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Matteo Valsecchi, Karl Gegenfurtner; Flicks and ticks: Microsaccade-related compression of perceived duration. Journal of Vision 2011;11(11):1227. doi: https://doi.org/10.1167/11.11.1227.
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© ARVO (1962-2015); The Authors (2016-present)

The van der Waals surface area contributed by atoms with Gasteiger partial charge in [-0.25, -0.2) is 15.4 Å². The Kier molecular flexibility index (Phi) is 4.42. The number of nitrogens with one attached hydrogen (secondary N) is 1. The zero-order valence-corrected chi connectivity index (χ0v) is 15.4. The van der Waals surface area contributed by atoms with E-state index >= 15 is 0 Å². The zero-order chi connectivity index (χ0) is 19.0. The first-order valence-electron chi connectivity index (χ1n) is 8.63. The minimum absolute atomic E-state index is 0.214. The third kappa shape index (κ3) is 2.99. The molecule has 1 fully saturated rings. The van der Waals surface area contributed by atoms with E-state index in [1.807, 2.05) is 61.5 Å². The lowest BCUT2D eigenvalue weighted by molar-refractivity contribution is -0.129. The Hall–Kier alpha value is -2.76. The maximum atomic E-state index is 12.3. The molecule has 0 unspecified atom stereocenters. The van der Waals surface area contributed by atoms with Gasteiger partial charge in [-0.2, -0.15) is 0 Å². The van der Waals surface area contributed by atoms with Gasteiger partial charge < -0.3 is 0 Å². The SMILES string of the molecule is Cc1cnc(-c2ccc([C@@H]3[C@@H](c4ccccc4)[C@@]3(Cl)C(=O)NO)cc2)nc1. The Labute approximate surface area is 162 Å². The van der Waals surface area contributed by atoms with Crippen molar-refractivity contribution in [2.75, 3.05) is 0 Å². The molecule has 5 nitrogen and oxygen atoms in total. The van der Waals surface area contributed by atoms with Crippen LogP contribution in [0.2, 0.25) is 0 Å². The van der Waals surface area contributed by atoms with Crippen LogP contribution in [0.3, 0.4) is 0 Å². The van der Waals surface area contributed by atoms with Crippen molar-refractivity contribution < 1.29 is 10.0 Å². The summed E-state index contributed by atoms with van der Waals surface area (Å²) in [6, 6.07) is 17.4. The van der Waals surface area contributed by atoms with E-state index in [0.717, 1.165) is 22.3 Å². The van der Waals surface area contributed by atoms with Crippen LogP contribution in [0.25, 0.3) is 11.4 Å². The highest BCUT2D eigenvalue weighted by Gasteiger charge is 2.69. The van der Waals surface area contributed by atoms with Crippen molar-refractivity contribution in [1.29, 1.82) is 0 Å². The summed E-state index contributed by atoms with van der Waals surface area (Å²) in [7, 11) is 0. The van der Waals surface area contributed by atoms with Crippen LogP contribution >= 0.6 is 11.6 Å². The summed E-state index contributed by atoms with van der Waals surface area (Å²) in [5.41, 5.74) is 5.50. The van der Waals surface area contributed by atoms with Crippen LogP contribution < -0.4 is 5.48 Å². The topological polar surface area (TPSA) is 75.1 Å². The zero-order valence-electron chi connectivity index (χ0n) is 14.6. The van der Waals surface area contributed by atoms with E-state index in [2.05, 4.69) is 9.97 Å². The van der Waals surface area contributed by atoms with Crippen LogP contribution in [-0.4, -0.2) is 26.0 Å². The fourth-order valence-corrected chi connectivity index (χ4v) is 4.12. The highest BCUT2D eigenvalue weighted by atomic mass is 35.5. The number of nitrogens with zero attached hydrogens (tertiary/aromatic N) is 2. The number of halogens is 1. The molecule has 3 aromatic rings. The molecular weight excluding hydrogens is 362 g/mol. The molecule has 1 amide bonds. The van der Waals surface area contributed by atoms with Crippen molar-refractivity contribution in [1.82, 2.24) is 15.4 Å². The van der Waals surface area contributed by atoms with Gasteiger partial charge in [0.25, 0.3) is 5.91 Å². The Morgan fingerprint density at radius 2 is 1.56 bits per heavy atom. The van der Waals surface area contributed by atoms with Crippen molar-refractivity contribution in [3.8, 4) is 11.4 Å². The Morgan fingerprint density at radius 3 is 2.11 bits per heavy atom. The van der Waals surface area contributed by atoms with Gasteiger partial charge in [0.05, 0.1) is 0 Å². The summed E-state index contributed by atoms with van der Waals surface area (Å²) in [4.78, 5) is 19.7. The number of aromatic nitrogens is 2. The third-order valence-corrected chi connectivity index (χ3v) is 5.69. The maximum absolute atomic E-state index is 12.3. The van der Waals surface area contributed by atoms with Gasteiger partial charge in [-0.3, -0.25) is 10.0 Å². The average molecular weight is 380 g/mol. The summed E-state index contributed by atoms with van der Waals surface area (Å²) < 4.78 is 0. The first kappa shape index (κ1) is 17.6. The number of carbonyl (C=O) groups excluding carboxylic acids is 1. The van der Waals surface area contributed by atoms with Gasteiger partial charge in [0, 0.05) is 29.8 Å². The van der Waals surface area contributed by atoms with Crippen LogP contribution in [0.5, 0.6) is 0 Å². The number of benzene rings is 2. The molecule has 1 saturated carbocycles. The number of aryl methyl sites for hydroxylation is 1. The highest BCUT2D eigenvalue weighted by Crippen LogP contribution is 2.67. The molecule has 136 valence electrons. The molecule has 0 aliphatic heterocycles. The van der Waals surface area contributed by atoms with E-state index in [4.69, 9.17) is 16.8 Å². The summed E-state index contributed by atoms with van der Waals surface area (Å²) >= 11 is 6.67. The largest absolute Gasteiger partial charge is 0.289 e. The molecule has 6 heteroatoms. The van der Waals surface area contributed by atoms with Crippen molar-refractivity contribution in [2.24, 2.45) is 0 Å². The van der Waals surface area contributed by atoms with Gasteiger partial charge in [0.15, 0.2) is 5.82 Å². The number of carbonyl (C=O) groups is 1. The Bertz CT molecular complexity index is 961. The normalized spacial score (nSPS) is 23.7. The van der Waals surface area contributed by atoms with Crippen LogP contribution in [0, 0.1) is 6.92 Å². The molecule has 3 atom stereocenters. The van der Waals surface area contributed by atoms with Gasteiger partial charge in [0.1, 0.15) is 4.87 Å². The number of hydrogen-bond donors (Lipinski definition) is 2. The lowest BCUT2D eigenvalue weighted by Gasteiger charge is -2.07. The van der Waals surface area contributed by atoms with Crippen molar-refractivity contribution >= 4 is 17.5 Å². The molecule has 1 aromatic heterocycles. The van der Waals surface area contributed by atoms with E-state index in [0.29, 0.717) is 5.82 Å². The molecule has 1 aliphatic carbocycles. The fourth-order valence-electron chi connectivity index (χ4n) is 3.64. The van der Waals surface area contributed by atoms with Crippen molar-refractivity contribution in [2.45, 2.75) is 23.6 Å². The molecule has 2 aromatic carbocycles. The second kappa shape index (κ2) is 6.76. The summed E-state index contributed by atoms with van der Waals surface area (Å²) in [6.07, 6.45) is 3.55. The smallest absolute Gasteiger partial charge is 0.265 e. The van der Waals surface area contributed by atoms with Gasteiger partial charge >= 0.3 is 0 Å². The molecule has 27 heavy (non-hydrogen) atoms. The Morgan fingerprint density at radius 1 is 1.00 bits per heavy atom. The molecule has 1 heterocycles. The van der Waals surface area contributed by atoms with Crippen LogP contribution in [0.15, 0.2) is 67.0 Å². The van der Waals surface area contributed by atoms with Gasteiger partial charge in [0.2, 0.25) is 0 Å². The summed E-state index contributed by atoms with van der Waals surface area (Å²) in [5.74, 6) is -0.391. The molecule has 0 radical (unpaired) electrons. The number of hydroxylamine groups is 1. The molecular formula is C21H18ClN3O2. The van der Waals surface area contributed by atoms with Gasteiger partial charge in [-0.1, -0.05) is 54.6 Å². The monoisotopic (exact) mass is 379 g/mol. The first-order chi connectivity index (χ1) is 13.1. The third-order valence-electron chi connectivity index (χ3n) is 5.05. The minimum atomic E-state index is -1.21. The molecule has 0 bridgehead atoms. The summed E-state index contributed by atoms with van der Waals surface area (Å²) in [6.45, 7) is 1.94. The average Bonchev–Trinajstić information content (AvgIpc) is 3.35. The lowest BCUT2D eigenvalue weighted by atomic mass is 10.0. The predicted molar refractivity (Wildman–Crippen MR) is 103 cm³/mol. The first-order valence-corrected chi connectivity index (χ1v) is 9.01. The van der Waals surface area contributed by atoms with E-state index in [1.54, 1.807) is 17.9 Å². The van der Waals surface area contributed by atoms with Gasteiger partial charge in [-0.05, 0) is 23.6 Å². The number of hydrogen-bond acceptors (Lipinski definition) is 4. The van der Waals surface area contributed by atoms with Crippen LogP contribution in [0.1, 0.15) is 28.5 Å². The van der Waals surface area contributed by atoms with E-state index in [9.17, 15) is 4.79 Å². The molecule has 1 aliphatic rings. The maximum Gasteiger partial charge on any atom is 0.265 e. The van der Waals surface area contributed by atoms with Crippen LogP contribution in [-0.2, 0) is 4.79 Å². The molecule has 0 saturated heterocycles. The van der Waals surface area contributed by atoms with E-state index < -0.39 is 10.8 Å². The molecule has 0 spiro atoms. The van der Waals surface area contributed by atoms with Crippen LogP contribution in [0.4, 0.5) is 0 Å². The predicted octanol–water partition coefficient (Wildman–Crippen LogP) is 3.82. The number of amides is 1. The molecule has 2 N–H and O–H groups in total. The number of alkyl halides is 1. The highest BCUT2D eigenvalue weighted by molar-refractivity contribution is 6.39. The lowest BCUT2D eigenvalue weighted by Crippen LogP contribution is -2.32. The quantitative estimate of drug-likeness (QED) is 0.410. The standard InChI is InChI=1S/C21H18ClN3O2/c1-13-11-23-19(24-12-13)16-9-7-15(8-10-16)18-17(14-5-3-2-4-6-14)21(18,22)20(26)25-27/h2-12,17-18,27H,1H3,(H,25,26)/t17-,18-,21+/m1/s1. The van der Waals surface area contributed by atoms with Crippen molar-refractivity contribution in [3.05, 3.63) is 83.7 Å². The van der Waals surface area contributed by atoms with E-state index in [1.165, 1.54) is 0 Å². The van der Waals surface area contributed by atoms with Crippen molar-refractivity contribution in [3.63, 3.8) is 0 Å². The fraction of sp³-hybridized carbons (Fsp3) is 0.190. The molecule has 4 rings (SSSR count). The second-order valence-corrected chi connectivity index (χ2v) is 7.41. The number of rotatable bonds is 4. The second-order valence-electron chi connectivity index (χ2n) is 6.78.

Human perception of time is prone to errors. One remarkable example is the compression of perceived duration at the time of saccades (Morrone, Ross, & Burr, 2005) or smooth pursuit eye movements (Schütz & Morrone, 2010). We were interested whether similar misperceptions occur during other types of eye movements, which stabilize fixation. Investigating the perception of duration at the time of microsaccades might contribute to the understanding of the saccade-related compression of time, given that the neural machinery responsible for both movements is partly shared but their perceptual effects, such as visual suppression, do not necessarily overlap. To this aim, we had observers reproduce the duration of peripheral high-frequency (2.5 cyc/deg) vertically oriented Gabor patches. We chose this display as we expected it to bring about strong visual transients at the occurrence of microsaccades, which are mainly horizontally oriented and have horizontal amplitudes in the range of our stimulus wavelength. The gratings were presented for 259 to 706 ms and participants re-produced their duration with a keypress when prompted by a go-signal which appeared 700 to 1700 ms after the offset of the grating. Our observers consistently reproduced the duration as shorter when they had executed a microsaccade while the grating was present, as compared to the trials where no microsaccade was detected. This effect was evident in particular for durations above 500 ms and its magnitude, about 30 ms, was comparable to the average duration of microsaccades. Overall, our data indicate that the duration of visual events at the time of microsaccades is compressed, despite the fact that microsaccades are involuntary and are not associated with a suppression of visual signals. This finding parallels the results of experiments on saccades and smooth pursuit eye movements and questions the hypothesis that saccade-related time compression is due to reduced stimulus visibility.
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